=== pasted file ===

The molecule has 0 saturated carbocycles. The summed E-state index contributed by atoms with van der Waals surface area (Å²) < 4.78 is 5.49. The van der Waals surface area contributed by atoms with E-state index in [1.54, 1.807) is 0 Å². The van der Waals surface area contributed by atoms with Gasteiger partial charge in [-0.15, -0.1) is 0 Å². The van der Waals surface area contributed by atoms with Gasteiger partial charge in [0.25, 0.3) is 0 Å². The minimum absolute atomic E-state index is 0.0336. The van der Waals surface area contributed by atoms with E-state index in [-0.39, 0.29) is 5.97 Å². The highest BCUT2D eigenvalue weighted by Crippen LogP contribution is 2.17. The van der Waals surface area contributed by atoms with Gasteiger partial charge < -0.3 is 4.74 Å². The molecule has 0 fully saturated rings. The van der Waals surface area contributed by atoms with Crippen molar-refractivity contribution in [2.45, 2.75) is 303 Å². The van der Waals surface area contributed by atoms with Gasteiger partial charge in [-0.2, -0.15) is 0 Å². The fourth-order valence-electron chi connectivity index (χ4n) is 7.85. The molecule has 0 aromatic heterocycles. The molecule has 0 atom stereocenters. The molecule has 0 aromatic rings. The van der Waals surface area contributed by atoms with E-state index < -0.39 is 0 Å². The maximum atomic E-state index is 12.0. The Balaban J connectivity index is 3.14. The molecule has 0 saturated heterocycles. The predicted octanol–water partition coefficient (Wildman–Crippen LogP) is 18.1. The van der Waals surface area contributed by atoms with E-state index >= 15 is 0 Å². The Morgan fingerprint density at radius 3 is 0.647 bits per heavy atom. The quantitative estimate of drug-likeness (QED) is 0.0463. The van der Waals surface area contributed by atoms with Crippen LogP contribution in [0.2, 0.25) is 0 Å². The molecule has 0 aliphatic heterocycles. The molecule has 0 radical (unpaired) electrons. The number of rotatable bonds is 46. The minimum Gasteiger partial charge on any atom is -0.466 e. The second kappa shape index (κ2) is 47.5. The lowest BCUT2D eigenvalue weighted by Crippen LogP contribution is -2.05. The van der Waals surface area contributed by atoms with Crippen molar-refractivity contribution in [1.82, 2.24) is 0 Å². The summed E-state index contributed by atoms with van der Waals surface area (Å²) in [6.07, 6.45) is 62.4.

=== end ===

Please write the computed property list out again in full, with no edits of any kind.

The molecule has 0 saturated carbocycles. The summed E-state index contributed by atoms with van der Waals surface area (Å²) < 4.78 is 5.49. The van der Waals surface area contributed by atoms with E-state index in [1.54, 1.807) is 0 Å². The van der Waals surface area contributed by atoms with Gasteiger partial charge in [-0.15, -0.1) is 0 Å². The van der Waals surface area contributed by atoms with Gasteiger partial charge in [0.25, 0.3) is 0 Å². The minimum absolute atomic E-state index is 0.0336. The van der Waals surface area contributed by atoms with E-state index in [-0.39, 0.29) is 5.97 Å². The highest BCUT2D eigenvalue weighted by Crippen LogP contribution is 2.17. The van der Waals surface area contributed by atoms with Gasteiger partial charge < -0.3 is 4.74 Å². The molecule has 0 fully saturated rings. The van der Waals surface area contributed by atoms with Crippen molar-refractivity contribution in [2.45, 2.75) is 303 Å². The van der Waals surface area contributed by atoms with Gasteiger partial charge in [-0.2, -0.15) is 0 Å². The fourth-order valence-electron chi connectivity index (χ4n) is 7.85. The molecule has 0 aromatic heterocycles. The molecule has 0 atom stereocenters. The molecule has 0 aromatic rings. The van der Waals surface area contributed by atoms with E-state index < -0.39 is 0 Å². The maximum atomic E-state index is 12.0. The Balaban J connectivity index is 3.14. The molecule has 0 saturated heterocycles. The predicted octanol–water partition coefficient (Wildman–Crippen LogP) is 18.1. The van der Waals surface area contributed by atoms with E-state index >= 15 is 0 Å². The Morgan fingerprint density at radius 3 is 0.647 bits per heavy atom. The quantitative estimate of drug-likeness (QED) is 0.0463. The van der Waals surface area contributed by atoms with Crippen LogP contribution in [0.2, 0.25) is 0 Å². The molecule has 0 aliphatic heterocycles. The molecule has 0 radical (unpaired) electrons. The number of rotatable bonds is 46. The minimum Gasteiger partial charge on any atom is -0.466 e. The second kappa shape index (κ2) is 47.5. The lowest BCUT2D eigenvalue weighted by Crippen LogP contribution is -2.05. The van der Waals surface area contributed by atoms with Crippen molar-refractivity contribution in [1.82, 2.24) is 0 Å². The summed E-state index contributed by atoms with van der Waals surface area (Å²) in [6.07, 6.45) is 62.4.